How to compose functions in Rust?

As @ljedrz points out, to make it work you only need to reference the composed functions again: let finally = compose(&*multiply_and_add, &*divide_and_subtract); (Note that in Rust, convention dictates that variable names should be in snake_case) However, we can make this better! Since Rust 1.26, we can use abstract return types (previously featured gated as #![feature(conservative_impl_trait)]). … Read more

What is “point free” style (in Functional Programming)?

Just look at the Wikipedia article to get your definition: Tacit programming (point-free programming) is a programming paradigm in which a function definition does not include information regarding its arguments, using combinators and function composition […] instead of variables. Haskell example: Conventional (you specify the arguments explicitly): sum (x:xs) = x + (sum xs) sum … Read more

How to understand curry and function composition using Lodash flow?

Silver Spoon Evaluation We’ll just start with tracing the evaluation of addSquare(3, 1) // … Ok, here goes = flow([add, trace(‘after add’), square]) (3, 1) add(3,1) 4 trace(‘after add’) (4) tap(x => console.log(`== ${ ‘after add’ }: ${ x }`)) (4) curry((interceptor, n) => { interceptor(n); return n; }) (x => console.log(`== ${ ‘after add’ … Read more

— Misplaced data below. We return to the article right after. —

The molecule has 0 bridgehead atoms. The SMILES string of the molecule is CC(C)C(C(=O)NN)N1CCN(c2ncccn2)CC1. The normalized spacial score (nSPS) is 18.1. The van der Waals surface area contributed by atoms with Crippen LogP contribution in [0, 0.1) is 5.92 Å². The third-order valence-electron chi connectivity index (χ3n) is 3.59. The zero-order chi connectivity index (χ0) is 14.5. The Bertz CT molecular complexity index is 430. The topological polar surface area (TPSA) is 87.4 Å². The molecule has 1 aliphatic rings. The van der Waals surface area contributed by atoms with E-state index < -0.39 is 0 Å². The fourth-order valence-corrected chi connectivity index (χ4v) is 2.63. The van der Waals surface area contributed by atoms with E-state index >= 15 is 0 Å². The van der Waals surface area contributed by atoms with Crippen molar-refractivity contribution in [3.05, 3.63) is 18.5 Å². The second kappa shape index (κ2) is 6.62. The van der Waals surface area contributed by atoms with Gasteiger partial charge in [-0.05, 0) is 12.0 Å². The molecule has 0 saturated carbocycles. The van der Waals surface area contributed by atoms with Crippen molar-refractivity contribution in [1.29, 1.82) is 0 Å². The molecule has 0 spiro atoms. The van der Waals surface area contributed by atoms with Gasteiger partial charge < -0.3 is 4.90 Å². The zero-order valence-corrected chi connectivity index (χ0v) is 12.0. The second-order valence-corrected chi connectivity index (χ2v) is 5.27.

“Closures are poor man’s objects and vice versa” – What does this mean?

Objects are poor man’s closures. Consider Java. Java is an object-oriented programming language with no language level support for real lexical closures. As a work-around Java programmers use anonymous inner classes that can close over the variables available in lexical scope (provided they’re final). In this sense, objects are poor man’s closures. Closures are poor … Read more